However, Ku Seu-jeong, executive director of the Korean-Vietnamese Peace Foundation, says “despite the fact that the Vietnam War was the first and largest overseas (combat) deployment in the history of South Korea, and had great influence on the country’s economic growth, it was (still) a ‘forgotten war’.”
“It was forbidden to discuss … why South Korea engaged in the war, and what it did,” she said.
Beginning in 1999, Ku helped bring evidence of alleged South Korean massacres to light as a Vietnam-based correspondent for the weekly news magazine Hankyoreh 21.
In 2001, South Korean President Kim Dae-jung told visiting Vietnamese leaders he was sorry “we took part in an unfortunate war and unintentionally created pain for the people of Vietnam.”
Conservatives were outraged, and Park Geun-hye, daughter of Park Chung-hee and a future South Korean President, accused Kim of driving “a stake through the honor of South Korea,” according to local media.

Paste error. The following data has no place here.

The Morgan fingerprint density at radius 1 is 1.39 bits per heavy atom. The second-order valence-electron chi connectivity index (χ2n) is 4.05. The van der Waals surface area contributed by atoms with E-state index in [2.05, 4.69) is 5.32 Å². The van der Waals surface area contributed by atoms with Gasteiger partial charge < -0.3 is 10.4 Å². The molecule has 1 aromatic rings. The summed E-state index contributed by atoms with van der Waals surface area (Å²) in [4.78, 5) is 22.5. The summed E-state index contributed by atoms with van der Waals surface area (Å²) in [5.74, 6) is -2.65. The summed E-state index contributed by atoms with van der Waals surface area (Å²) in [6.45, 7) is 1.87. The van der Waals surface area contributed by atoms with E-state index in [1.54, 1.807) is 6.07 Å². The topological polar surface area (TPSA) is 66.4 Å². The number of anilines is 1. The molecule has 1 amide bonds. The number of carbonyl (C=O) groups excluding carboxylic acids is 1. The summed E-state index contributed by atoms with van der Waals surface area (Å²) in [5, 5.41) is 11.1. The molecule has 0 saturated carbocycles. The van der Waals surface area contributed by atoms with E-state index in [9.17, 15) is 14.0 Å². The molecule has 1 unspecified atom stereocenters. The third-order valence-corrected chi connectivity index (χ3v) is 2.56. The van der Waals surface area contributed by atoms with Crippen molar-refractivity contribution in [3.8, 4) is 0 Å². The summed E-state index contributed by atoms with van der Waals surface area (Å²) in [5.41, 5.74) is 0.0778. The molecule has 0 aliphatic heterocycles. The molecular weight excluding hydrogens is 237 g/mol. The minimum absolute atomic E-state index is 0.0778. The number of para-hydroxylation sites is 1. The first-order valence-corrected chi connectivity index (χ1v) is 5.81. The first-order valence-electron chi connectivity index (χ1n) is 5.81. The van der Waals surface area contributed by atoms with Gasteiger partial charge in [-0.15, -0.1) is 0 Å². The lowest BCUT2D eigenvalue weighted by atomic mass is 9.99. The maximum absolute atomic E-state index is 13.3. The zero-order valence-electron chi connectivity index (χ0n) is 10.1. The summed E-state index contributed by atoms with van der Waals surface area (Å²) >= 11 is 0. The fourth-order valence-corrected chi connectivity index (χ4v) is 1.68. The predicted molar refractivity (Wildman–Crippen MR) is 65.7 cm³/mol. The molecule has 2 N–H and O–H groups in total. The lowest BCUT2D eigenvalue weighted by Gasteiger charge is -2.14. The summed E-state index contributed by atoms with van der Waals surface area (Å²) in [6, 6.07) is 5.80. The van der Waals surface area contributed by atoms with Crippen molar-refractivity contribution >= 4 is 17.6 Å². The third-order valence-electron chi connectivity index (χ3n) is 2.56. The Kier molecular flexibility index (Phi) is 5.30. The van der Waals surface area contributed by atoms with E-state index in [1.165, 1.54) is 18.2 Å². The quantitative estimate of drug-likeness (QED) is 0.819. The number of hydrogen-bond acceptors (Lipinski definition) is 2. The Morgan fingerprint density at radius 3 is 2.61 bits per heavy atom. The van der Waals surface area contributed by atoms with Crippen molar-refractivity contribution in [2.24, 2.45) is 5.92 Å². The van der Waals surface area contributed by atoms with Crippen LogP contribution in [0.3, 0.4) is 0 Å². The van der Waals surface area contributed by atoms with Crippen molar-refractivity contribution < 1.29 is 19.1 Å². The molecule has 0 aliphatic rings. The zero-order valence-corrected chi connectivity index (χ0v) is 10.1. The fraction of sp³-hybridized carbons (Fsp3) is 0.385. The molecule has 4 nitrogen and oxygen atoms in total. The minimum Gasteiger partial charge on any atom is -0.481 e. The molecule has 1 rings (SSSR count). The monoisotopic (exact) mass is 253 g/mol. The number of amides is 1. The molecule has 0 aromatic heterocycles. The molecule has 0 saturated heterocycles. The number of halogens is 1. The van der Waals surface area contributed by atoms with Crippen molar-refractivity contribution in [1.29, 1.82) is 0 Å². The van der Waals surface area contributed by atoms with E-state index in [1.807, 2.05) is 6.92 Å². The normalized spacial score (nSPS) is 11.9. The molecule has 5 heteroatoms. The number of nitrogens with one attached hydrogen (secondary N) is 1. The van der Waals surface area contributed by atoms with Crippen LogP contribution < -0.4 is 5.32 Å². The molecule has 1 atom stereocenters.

The massive amounts of US aid which came with the war helped kick start an economic boom which eventually saw South Korea become one of the leading Asian economies, and acknowledging the source of that growth remains a sensitive subject, said Yi, the historian.
“South Koreans in the 1980s and 1990s were encouraged to believe that their economic transformation was a miracle of the Han River, not the blood shed in Indochina,” he said.
“To argue that one of the contributing factors was sending 300,000 soldiers to Vietnam, some of whom acted very, very violently, doesn’t fit very well with the modern history.”
To this day, Yi said, “there’s an element of self-censorship to seriously looking into the bloody and darker side of South Korea’s intervention in the Vietnam War.”